Rhetoric and Politics

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The ancient canons or rhetoric still have a profound impact on discourse today, particularly when it comes to politics. The distinct rhetorical traditions espoused by Aristotle, Cicero, Plato, and the Stoics (i.e. Isocrates and Gorgias) are each nuanced by different understandings of the relationship between speaker and audience. These relationships, in turn, can be understood in terms of power. In other words, who controls meaning in discourse—the speaker or the hearer? Also, what responsibility does a speaker have to his audience, and vice versa?  According to Thomas Conley, in fact, “Plato, the sophists, Aristotle and Isocrates—as different as they were—all grappled with the same questions of authority, right, power, and the place of persuasion in public affairs, each offering a different account of the role of rhetoric in the resolution of moral and political questions” (Conley 23). This essay will examine the rhetoric of Plato, Aristotle, Cicero, and Gorgias and consider what political models their rhetorical methods most closely align. 

Aristotle’s primary competition when he opened his school at the Lyceum was the sophistic tradition, represented at the time chiefly by Isocrates.  While Isocrates has been dismissed as “politically unimportant” and a “base opportunist” by some scholars, he represented a broader “sophistic” school in rhetoric which prized eloquence above all else (Conley 17). Isocrates, like many others of his day, were inheritors of a rhetorical system inherited from Gorgias. The starting point in their approach was that there was no such thing as absolute truth. Accordingly, they believed that there were arguments pro and con to any point of view. The rhetorician’s task, then, was primarily to persuade the audience to whatever point of view the speaker found most advantageous. According to Bod, Gorgias rejected the dialectic method put forth by Plato and Socrates and instead believed “that a dialogue between two people with different perspectives was a way of achieving an understanding of both points of view” (Bod 58).   On the surface, this seems like it might bode well in a democratic society where civility depends upon mutual understanding. On the contrary, however, the lack of any definitive “truth” in the stoic tradition meant that the rhetorician was free to use his eloquence to “bend” the will of the people toward his own perspective. As Conley put it, “The Gorgianic politeia would not, in fact, be democratic but Machiavellian, with the rhetor playing the part of the prince” (Conley 22).  This suggests that for Gorgias and the Stoics, the political model most reflective of their position would be a despotism or a dictatorship.  The goal is not for the rhetorician to “convince” the audience per se but to manipulate them to adopt the worldview and perspective that the speaker eloquently advances.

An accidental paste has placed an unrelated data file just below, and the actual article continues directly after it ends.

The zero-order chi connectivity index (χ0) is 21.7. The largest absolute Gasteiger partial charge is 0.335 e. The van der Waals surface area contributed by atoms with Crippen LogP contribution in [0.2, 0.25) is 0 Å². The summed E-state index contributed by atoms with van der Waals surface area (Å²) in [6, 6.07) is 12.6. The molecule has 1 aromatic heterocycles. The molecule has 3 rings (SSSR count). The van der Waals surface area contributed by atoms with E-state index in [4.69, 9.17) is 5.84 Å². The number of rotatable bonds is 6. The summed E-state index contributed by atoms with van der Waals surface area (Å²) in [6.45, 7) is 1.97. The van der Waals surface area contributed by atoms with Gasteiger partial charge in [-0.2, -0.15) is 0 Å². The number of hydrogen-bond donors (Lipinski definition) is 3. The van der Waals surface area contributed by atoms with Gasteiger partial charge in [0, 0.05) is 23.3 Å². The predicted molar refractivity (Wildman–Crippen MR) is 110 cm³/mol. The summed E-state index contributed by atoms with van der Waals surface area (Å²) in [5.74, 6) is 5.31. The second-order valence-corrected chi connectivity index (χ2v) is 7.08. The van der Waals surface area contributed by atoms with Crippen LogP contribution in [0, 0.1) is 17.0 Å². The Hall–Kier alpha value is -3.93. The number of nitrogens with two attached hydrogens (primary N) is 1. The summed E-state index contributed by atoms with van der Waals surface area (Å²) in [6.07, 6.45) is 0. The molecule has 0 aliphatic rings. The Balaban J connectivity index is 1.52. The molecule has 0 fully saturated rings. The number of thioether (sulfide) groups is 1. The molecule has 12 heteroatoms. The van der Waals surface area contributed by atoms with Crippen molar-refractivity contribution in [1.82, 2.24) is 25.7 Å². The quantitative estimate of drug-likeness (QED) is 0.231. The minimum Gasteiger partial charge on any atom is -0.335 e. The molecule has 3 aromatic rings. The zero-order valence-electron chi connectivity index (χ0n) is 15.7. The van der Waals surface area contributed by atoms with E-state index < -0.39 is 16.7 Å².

Plato’s impact on both rhetoric and politics is undeniable. His most famous book, The Republic, is chiefly interested in exploring what makes for an ideal, or just, society. Plato’s works are dominated by dialectic, or dialogue, following the Socratic method.  Socrates, himself, who was Plato’s teacher is generally the featured protagonist of most of his dialogues.  At the same time, however, Plato also wrote a dialogue called the Gorgias in which he takes aim at the sophistic or Gorgianic approach to rhetoric. “Plato’s rhetoric is ‘dialectica,’ with dialectic being understood as both the means of arriving at the Truth and as the method of discovering the means of communicating that truth effectively” (Conley 23). In the process of his dialogues, however, there is always an enlightened individual—usually Socrates—who guides others to truth through a process of questioning. This “Socratic method,” undergirds Plato’s own notion that the best form of governance is under the guidance of a benevolent “philosopher king.” As Herrick notes, “For Socrates, power is self-control grounded in true knowledge, and its goal is justice” (Herrick 60).  This notion is furthered in the Phaedrus. Here, “Plato argues that a true art of speech aims to bring about an ordered society through a study of the different kinds of human souls, and the power of words to influence these different types” (Herrick 60).   All of this lends itself to a political system headed by a benevolent monarch, or a “philosopher king.”  As a political leader, such a monarch would play the role that Socrates does in his dialogues, not demanding adherence to particular viewpoints or manipulating people’s perspectives through eloquence, but leading people to truth through dialectic.  Since this process is inherently paternalistic, though, a monarchy rather than a democracy better fits Plato’s rhetorical method.